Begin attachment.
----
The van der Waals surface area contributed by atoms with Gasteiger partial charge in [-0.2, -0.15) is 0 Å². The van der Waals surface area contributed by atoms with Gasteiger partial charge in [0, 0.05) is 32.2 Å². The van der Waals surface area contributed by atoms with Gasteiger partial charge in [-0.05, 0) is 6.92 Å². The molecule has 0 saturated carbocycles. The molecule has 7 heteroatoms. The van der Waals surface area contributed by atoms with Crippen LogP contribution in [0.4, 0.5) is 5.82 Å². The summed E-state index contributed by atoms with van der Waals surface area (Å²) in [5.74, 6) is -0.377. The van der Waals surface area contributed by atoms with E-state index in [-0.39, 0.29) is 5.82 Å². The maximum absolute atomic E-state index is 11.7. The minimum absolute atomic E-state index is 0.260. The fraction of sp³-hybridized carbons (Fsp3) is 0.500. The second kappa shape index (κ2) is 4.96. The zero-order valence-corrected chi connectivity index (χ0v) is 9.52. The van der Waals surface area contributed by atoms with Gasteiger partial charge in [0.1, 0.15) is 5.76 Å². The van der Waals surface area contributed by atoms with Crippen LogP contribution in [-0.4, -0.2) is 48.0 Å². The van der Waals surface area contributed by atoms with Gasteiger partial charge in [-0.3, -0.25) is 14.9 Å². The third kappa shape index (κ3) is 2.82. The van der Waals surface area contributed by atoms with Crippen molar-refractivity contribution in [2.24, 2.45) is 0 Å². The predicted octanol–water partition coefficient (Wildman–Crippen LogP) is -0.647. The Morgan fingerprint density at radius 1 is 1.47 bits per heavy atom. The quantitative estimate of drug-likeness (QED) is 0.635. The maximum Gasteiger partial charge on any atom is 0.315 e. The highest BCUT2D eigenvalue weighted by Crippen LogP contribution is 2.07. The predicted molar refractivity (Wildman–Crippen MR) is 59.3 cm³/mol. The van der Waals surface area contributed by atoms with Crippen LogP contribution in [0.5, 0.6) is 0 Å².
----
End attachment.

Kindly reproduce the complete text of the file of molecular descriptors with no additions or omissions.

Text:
The van der Waals surface area contributed by atoms with Gasteiger partial charge in [-0.2, -0.15) is 0 Å². The van der Waals surface area contributed by atoms with Gasteiger partial charge in [0, 0.05) is 32.2 Å². The van der Waals surface area contributed by atoms with Gasteiger partial charge in [-0.05, 0) is 6.92 Å². The molecule has 0 saturated carbocycles. The molecule has 7 heteroatoms. The van der Waals surface area contributed by atoms with Crippen LogP contribution in [0.4, 0.5) is 5.82 Å². The summed E-state index contributed by atoms with van der Waals surface area (Å²) in [5.74, 6) is -0.377. The van der Waals surface area contributed by atoms with E-state index in [-0.39, 0.29) is 5.82 Å². The maximum absolute atomic E-state index is 11.7. The minimum absolute atomic E-state index is 0.260. The fraction of sp³-hybridized carbons (Fsp3) is 0.500. The second kappa shape index (κ2) is 4.96. The zero-order valence-corrected chi connectivity index (χ0v) is 9.52. The van der Waals surface area contributed by atoms with Gasteiger partial charge in [0.1, 0.15) is 5.76 Å². The van der Waals surface area contributed by atoms with Crippen LogP contribution in [-0.4, -0.2) is 48.0 Å². The van der Waals surface area contributed by atoms with Gasteiger partial charge in [-0.3, -0.25) is 14.9 Å². The third kappa shape index (κ3) is 2.82. The van der Waals surface area contributed by atoms with Crippen molar-refractivity contribution in [2.24, 2.45) is 0 Å². The predicted octanol–water partition coefficient (Wildman–Crippen LogP) is -0.647. The Morgan fingerprint density at radius 1 is 1.47 bits per heavy atom. The quantitative estimate of drug-likeness (QED) is 0.635. The maximum Gasteiger partial charge on any atom is 0.315 e. The highest BCUT2D eigenvalue weighted by Crippen LogP contribution is 2.07. The predicted molar refractivity (Wildman–Crippen MR) is 59.3 cm³/mol. The van der Waals surface area contributed by atoms with Crippen LogP contribution in [0.5, 0.6) is 0 Å².